Thursday, 22 November 2007

Silverjet gets new lifeline

Silverjet, the business class only airline founded by Lawrence Hun, has secured a funding lifeline from a group of wealthy private investors including the billionaire property tycoons the Reuben brothers (Simon & David). The AIM-listed airline, flying from Luton to New York and also Dubai, postponed its results this week, triggering a wave of speculation over its future.

The Sunday Times has learned that the delay was to accommodate negotiations over a new funding package. The airline has raised £12 million from a placing of new shares, and £10 million in a loan from a company controlled by the Reubens. The loan can be converted to shares at a later date.

The Bombay-born Reuben brothers have amassed a fortune estimated at £2.5 billion, and are best known in the UK for a string of big property deals. Details of the deal are expected to be announced tomorrow when the company publishes its results.

Silverjet raised £25 million from a float in 2005 and in April this year it raised another £24.6 million by issuing new shares at a slight discount to the market price. Silverjet is likely to use the new funds to buy two new aircraft and expand services.

The business-class only airline has a luxurious private terminal at Luton, and flies 100-seat Boeing 767s twice a day to New York and daily to Dubai. (source: Timesonline)

The co-founder of Hotmail, the web-based e-mail service bought by Microsoft for $400 million a decade ago, is challenging the American software giant’s core $20 billion (£9.7 billion) office desktop business. Yesterday Sabeer Bhatia released a free online rival to the bestselling Office suite of applications that will allow users to view, share and edit documents from any computer.

The Indian-born Stanford graduate said that Live Documents would pose a “significant” challenge to Microsoft’s propriety software business, which eventually would be made redundant by the evolving internet applications industry. Office, bundling the Word word-processing, Excel spreadsheet and PowerPoint presentation tools, accounted for a third of Microsoft’s total revenues last year. It is forecast to top $20 billion (£9.7 billion) this year.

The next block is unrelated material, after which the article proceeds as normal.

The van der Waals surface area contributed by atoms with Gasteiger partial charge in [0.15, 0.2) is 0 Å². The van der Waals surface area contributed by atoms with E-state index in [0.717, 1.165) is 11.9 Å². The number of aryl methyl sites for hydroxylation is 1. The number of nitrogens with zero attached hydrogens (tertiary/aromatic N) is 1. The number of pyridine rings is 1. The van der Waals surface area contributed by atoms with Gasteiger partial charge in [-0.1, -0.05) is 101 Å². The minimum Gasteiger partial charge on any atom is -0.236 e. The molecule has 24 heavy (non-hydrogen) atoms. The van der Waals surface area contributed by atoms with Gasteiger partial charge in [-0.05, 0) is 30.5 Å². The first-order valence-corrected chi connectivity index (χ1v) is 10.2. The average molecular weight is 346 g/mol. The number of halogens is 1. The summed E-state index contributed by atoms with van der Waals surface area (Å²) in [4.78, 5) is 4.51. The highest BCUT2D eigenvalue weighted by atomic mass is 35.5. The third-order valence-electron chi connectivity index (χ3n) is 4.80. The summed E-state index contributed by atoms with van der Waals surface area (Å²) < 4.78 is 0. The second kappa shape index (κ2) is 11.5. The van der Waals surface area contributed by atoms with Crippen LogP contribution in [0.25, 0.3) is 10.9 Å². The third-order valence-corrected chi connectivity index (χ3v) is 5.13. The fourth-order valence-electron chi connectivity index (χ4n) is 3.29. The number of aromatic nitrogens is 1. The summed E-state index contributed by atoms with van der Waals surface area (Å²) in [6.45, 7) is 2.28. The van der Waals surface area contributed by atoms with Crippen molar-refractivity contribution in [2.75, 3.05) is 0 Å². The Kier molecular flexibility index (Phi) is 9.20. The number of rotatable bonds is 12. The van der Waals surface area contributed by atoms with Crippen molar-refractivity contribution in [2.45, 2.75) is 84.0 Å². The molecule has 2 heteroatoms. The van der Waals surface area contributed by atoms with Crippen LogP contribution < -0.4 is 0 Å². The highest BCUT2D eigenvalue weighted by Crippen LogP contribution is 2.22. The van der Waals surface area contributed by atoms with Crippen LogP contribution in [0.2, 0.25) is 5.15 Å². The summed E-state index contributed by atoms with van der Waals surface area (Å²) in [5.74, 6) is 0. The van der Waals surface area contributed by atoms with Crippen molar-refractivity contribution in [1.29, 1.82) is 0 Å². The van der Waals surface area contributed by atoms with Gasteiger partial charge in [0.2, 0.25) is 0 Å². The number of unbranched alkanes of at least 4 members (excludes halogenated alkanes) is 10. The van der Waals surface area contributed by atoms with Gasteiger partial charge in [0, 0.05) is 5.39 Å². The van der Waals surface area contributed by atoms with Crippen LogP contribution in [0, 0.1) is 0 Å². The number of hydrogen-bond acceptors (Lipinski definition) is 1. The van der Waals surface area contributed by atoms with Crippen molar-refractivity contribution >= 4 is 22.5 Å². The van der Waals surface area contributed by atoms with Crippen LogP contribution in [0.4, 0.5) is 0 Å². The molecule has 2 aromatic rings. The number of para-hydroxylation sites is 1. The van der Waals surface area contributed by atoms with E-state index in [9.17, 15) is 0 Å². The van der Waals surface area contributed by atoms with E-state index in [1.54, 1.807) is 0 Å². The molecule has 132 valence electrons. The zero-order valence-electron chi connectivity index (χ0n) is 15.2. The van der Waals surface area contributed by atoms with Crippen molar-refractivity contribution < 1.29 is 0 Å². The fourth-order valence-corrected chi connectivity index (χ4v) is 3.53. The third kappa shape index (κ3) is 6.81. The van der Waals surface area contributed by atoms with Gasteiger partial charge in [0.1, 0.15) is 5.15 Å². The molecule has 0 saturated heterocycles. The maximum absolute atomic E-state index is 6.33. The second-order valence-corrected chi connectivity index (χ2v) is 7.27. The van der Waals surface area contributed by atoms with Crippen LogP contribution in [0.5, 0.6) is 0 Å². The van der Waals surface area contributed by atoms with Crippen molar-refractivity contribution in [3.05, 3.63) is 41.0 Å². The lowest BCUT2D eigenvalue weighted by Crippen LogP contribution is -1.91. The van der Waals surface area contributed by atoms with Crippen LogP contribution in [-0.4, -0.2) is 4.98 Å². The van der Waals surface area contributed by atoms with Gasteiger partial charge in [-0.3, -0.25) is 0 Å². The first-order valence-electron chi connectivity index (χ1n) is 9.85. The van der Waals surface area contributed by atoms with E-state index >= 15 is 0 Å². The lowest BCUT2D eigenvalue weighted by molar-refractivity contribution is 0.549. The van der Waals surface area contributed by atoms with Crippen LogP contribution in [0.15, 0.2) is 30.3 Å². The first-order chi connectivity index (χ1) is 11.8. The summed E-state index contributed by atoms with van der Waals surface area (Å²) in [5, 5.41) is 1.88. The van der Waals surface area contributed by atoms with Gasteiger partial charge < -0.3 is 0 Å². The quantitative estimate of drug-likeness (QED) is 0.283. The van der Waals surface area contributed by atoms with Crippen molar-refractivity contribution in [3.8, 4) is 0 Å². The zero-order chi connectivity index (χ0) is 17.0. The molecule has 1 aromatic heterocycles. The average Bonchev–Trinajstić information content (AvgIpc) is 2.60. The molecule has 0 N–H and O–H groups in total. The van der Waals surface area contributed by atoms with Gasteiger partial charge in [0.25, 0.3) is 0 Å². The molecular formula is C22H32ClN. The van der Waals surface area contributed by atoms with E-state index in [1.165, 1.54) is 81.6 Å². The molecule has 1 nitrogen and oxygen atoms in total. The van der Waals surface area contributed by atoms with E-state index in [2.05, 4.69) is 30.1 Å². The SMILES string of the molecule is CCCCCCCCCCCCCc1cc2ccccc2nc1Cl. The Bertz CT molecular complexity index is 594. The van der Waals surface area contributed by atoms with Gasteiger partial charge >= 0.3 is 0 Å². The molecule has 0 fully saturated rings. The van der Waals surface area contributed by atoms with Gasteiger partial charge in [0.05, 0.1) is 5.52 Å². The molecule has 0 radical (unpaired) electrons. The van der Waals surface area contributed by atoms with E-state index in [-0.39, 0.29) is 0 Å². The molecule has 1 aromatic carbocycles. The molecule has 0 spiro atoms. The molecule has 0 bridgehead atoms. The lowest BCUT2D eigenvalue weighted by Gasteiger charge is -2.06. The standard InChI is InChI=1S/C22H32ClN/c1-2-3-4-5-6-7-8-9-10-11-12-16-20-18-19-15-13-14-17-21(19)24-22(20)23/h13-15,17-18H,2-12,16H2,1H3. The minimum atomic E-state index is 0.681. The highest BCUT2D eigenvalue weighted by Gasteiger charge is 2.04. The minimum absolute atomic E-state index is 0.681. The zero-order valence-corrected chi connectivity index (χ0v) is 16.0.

Mr Bhatia said “We are just a few years away from the end of the shrink-wrapped software business. By 2010, people will not be buying software. This is a significant challenge to a proportion of Microsoft’s revenues.”

Live Documents is similar to Google Apps, launched in February and used by companies including Proctor & Gamble, General Electric and Capgemini as a cheaper alternative to Microsoft. However, Mr Bhatia claims that his product is superior to Google’s in its range and quality, most crucially because it mimics Office 2007. Most of Office’s estimated 500 million customers have yet to upgrade from the 2003 version, while it is not available for Apple computers.

He said. “This will do for documents what Hotmail did for e-mail. Why spend $400 on an upgrade when you can get it for free?” Mr Bhatia and Jack Smith devised Hotmail, named after HTML, the language of the web, soon after leaving Apple in the mid1990s. Today it has more than 450 million users. (source: Timesonline)

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